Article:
search.noResults

search.searching

saml.title
dataCollection.invalidEmail
note.createNoteMessage

search.noResults

search.searching

orderForm.title

orderForm.productCode
orderForm.description
orderForm.quantity
orderForm.itemPrice
orderForm.price
orderForm.totalPrice
orderForm.deliveryDetails.billingAddress
orderForm.deliveryDetails.deliveryAddress
orderForm.noItems
20


INTERNATIONAL FOCUS


Showcasing the latest projects from around the world – visit www.architectsdatafile.co.uk for full information


SHENZHEN TERRACES, CHINA MVRDV


AOTI VANKE CENTRE, CHINA LWK + PARTNERS


Aoti Vanke Centre, a ‘working hub’ in Hangzhou, China designed by LWK + Partners, “embraces a hybrid mode as the way forward and challenges conventional workspaces by externalising human activities to a fluid and highly permeable field of semi-outdoor space,” commented the architects. The new office complex “reinterprets the podium-tower typology” with each level of its elevated podium rotated by different amounts, creating a variety of walking spaces. The architects said: “At a time when Covid-19 has accelerated shifting trends in sustainable design and spatial relations, the programmatic stack blurs the work-life distinction and lends itself towards a smarter urban lifestyle for the next generation, promoting interactions, active engagement and sustainability.” The Centre is made up of two office towers and a podium, “perceived as the gateway of the emerging Asian Games Village of Hangzhou.” The taller T1 tower houses corporate tenants, while the shorter T2 tower features co-working space for start-ups and micro-entrepreneurs. The towers are rotated to maximise natural sunlight and views to the new commercial core by the Qiantang River. Elevating the ring-shaped podium creates a central courtyard, while the semi-public podium roof garden serves as a bridge between the two towers, “promoting symbiosis and creating networking occasions for building users.” It also allows them to pass through a double-height covered outdoor space, as well as providing a north-south shortcut across the site.


The project has LEED Gold certification from the US Green Building Council. Multi-layered greenery is implemented in the project, providing 95,521 m2


of “oxygenating breakout spaces.” Decorative fins are


installed on the tower facades to provide passive shading from direct insolation and minimise glare. Soft landscapes at the rooftop gardens provide shading to reduce solar heat gain of the building mass as a whole, and the tower roofs are capped with trellises to provide sun screening.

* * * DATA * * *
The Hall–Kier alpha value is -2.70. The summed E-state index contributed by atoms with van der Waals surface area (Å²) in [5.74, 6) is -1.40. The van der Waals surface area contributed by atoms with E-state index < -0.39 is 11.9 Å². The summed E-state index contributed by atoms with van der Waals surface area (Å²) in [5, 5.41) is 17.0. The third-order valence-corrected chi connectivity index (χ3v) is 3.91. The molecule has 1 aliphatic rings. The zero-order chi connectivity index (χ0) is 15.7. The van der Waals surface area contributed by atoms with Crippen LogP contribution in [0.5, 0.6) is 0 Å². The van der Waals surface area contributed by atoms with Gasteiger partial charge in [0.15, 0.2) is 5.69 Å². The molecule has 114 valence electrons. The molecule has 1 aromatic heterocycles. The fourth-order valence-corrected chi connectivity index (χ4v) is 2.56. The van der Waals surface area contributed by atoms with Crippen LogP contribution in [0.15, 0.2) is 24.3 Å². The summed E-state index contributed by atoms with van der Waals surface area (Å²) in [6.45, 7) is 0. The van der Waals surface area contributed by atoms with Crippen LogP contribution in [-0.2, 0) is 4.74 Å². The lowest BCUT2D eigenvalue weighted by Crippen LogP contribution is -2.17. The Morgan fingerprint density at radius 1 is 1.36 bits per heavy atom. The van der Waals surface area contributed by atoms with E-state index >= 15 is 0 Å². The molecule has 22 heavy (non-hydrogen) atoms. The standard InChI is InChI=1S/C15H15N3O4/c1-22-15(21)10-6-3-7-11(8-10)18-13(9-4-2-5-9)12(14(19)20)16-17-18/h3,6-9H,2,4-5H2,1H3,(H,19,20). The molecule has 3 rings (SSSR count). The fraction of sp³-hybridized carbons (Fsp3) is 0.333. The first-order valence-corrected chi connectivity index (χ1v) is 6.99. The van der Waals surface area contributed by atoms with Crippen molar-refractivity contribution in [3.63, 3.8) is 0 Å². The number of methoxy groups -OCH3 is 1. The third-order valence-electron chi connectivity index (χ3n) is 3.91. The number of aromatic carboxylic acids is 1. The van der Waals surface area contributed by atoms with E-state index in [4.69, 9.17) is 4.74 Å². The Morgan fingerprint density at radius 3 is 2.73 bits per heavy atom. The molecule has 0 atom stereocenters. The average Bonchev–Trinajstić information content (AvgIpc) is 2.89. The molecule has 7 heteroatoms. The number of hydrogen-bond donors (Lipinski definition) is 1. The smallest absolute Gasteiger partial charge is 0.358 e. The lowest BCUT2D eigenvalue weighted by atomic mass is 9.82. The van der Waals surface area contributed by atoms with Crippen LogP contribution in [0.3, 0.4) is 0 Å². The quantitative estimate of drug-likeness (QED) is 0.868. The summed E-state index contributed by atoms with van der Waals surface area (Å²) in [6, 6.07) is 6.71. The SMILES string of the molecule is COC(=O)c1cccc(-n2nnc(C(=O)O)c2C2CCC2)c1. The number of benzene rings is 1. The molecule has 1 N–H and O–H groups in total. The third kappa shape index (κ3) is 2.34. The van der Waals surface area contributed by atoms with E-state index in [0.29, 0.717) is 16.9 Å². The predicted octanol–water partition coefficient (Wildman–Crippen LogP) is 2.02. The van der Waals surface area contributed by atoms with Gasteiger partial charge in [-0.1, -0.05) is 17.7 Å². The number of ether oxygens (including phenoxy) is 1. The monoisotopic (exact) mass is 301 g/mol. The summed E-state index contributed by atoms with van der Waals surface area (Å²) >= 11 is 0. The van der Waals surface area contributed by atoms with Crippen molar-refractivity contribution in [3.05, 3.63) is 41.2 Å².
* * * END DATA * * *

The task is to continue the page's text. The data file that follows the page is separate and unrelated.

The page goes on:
Construction has started on Shenzhen Terraces, a mixed-use project that forms the core of the thriving university neighbourhood in Shenzhen’s Longgang District. The project comprises a “stack of accessible plates” containing the building’s programme, and “all communication takes place on the shaded terraces to maximise public life,” said the architects. The project’s green outdoor spaces mix together with a wide variety of activities – including a theatre, a library, a museum, a conference centre, and retail – to make the site a hub for meeting, learning, leisure, culture, and relaxation.


The stacked horizontal terraces provide a “valuable contrast” to the high-rise towers all around, said the architects, but they also perform an ecological function: overhangs provide shade and the round shape promotes wind flow and natural ventilation. The edges of the terraces dip at strategic points to form connections between the various floors and to double as small outdoor auditoriums. In other places, the facades are pushed inwards to “emphasise entrances and create recognisable places within the scheme to help visitors orient themselves.” At the centre of the largest building, the terraces curve inward to form an open-air atrium. Bridges connect the buildings to “turn the second floor into a continuous route” and connect the buildings with surrounding developments.


WWW.ARCHITECTSDATAFILE.CO.UK


ADF JUNE 2021


© Atchain


Page 1  |  Page 2  |  Page 3  |  Page 4  |  Page 5  |  Page 6  |  Page 7  |  Page 8  |  Page 9  |  Page 10  |  Page 11  |  Page 12  |  Page 13  |  Page 14  |  Page 15  |  Page 16  |  Page 17  |  Page 18  |  Page 19  |  Page 20  |  Page 21  |  Page 22  |  Page 23  |  Page 24  |  Page 25  |  Page 26  |  Page 27  |  Page 28  |  Page 29  |  Page 30  |  Page 31  |  Page 32  |  Page 33  |  Page 34  |  Page 35  |  Page 36  |  Page 37  |  Page 38  |  Page 39  |  Page 40  |  Page 41  |  Page 42  |  Page 43  |  Page 44  |  Page 45  |  Page 46  |  Page 47  |  Page 48  |  Page 49  |  Page 50  |  Page 51  |  Page 52  |  Page 53  |  Page 54  |  Page 55  |  Page 56  |  Page 57  |  Page 58  |  Page 59  |  Page 60  |  Page 61  |  Page 62  |  Page 63  |  Page 64  |  Page 65  |  Page 66  |  Page 67  |  Page 68  |  Page 69  |  Page 70  |  Page 71  |  Page 72  |  Page 73  |  Page 74  |  Page 75  |  Page 76  |  Page 77  |  Page 78  |  Page 79  |  Page 80  |  Page 81  |  Page 82  |  Page 83  |  Page 84